Forestry is moving from being a carbon sink to a carbon source as trees planted in the 1990s start being harvested.
In the five years to 2012, New Zealand's 25 percent increase in carbon emissions was masked by carbon stored in forests.
Forest Owners' Association chief executive David Rhodes said forestry would never provide a permanent solution to carbon emissions, although it was giving the country a breathing space while it sorted out how to lower emissions.
But trees had only been a temporary measure, he said.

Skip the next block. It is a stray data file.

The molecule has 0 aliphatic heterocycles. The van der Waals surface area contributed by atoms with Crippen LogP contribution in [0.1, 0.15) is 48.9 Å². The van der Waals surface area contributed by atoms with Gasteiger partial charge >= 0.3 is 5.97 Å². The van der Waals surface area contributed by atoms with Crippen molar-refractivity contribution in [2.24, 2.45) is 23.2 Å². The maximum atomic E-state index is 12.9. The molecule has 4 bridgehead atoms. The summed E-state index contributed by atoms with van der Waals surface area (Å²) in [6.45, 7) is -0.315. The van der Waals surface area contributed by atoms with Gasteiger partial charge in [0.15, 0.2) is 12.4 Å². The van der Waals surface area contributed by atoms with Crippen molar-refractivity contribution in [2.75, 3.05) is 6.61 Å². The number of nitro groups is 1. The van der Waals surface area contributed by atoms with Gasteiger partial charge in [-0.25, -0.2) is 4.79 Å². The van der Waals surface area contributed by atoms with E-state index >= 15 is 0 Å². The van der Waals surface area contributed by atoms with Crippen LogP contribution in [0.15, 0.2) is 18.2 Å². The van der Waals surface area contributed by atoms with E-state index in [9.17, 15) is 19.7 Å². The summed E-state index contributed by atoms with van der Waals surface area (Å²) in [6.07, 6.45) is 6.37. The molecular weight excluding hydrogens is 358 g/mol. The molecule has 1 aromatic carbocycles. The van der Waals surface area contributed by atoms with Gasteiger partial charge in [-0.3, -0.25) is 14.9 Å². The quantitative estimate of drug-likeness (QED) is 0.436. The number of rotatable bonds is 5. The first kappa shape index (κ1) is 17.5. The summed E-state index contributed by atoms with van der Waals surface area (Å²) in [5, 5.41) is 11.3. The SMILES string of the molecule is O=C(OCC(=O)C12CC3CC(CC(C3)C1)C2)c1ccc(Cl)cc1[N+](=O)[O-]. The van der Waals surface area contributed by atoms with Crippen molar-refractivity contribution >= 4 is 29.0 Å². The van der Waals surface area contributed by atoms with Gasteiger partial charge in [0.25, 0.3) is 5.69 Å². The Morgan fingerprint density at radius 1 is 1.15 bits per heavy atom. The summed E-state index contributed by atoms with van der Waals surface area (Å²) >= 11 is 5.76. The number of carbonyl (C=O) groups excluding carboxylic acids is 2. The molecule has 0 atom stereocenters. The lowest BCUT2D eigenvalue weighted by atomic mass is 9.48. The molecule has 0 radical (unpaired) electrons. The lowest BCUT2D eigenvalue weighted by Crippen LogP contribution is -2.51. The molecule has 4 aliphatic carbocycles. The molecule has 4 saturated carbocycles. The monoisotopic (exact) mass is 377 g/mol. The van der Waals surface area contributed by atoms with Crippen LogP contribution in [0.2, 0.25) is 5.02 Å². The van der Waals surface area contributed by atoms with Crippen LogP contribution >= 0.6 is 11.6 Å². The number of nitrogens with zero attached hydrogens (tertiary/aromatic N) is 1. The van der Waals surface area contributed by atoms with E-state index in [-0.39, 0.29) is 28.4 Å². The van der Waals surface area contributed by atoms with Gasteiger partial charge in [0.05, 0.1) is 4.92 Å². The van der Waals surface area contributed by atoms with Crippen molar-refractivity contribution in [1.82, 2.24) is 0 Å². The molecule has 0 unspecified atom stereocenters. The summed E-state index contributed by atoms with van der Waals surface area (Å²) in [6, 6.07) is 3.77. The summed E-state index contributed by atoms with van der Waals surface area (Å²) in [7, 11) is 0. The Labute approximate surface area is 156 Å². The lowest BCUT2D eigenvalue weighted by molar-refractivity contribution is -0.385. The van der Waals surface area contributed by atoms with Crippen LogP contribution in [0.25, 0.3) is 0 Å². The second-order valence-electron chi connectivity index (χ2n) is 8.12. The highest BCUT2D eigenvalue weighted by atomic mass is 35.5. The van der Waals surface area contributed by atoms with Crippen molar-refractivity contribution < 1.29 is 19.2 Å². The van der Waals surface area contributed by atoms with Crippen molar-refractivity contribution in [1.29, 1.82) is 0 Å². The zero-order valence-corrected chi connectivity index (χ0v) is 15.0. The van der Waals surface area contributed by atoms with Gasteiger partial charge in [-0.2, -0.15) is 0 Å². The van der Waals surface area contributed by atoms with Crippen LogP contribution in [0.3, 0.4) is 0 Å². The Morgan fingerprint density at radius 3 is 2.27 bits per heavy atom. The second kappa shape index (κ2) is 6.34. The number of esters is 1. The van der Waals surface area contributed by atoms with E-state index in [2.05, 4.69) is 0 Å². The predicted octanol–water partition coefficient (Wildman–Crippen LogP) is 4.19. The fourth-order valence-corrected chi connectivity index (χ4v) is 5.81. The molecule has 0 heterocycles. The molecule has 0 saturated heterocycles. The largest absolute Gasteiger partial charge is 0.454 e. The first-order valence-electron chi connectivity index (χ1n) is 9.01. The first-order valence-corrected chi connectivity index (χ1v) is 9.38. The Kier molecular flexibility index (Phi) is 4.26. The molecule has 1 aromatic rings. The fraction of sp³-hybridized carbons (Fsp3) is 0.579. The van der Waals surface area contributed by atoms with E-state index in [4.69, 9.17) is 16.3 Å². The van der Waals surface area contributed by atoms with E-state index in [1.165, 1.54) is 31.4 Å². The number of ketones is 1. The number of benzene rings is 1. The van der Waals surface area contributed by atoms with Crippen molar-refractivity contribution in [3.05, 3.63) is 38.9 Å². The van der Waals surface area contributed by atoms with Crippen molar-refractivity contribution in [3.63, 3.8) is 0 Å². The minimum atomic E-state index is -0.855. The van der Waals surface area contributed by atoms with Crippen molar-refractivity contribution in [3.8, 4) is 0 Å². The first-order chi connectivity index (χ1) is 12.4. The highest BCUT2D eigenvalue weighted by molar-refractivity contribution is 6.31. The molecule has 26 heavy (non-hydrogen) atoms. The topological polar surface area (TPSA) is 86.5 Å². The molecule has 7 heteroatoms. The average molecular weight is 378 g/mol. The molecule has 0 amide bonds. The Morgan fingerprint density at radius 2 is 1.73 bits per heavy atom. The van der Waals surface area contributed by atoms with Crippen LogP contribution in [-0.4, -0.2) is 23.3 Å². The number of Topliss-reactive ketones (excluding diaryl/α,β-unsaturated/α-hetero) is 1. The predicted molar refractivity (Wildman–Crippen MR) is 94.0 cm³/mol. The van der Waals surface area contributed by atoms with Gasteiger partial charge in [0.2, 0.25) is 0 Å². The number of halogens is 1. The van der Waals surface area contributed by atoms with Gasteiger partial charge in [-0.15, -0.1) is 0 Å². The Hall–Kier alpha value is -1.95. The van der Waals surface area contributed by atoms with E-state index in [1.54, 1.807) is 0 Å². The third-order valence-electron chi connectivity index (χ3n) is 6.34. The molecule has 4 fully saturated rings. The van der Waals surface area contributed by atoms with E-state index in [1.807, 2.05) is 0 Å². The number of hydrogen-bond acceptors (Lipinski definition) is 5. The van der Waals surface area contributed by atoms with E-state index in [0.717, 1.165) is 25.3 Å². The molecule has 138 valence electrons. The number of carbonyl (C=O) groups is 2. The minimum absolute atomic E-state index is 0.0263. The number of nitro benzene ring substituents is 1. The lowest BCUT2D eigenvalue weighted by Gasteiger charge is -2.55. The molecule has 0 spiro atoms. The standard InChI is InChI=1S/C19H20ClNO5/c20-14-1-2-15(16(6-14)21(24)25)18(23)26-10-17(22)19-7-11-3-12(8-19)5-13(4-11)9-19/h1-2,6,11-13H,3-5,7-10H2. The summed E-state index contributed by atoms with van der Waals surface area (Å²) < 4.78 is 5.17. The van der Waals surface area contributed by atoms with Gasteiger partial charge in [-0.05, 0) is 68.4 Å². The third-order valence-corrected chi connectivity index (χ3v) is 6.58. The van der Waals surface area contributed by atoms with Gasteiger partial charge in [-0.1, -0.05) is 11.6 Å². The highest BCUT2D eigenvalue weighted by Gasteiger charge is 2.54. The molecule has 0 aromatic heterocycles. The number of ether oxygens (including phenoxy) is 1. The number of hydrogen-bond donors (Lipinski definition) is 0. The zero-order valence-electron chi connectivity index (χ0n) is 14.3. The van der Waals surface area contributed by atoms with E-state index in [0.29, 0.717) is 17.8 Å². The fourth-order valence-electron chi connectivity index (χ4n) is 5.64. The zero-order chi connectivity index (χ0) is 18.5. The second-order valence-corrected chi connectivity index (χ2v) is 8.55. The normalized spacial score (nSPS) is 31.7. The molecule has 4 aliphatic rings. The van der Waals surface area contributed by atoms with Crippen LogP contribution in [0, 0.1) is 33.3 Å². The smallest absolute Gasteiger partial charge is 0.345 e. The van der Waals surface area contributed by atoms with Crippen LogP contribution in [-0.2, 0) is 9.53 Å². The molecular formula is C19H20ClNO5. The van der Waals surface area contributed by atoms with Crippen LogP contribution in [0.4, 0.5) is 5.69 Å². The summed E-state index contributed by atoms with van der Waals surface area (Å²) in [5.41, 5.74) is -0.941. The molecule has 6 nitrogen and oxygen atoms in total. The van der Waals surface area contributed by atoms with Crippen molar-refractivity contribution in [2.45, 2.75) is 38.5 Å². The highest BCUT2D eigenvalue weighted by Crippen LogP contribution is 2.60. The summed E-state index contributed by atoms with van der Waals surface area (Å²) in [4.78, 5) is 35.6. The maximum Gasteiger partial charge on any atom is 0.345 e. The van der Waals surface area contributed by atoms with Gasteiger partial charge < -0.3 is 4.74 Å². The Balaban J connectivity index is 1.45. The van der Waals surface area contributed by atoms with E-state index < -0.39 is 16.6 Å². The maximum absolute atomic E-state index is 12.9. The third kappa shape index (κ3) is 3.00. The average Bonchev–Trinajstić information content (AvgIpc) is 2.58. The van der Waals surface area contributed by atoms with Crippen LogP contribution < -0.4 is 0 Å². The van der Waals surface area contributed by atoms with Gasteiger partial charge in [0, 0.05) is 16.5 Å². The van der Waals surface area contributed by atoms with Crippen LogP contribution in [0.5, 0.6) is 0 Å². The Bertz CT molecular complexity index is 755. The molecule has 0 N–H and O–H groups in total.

"Certainly we have cycles going on in forestry as well. So whilst we have a lot of trees growing from when they were planted, say, back 10 years ago, then there's an awful lot of carbon being absorbed.
"Unfortunately, our profile is such that we do have dips as well as peaks and what we really need is some new planting to fill in those dips."
However, the trend in not re-planting forest blocks was gathering pace, Mr Rhodes said.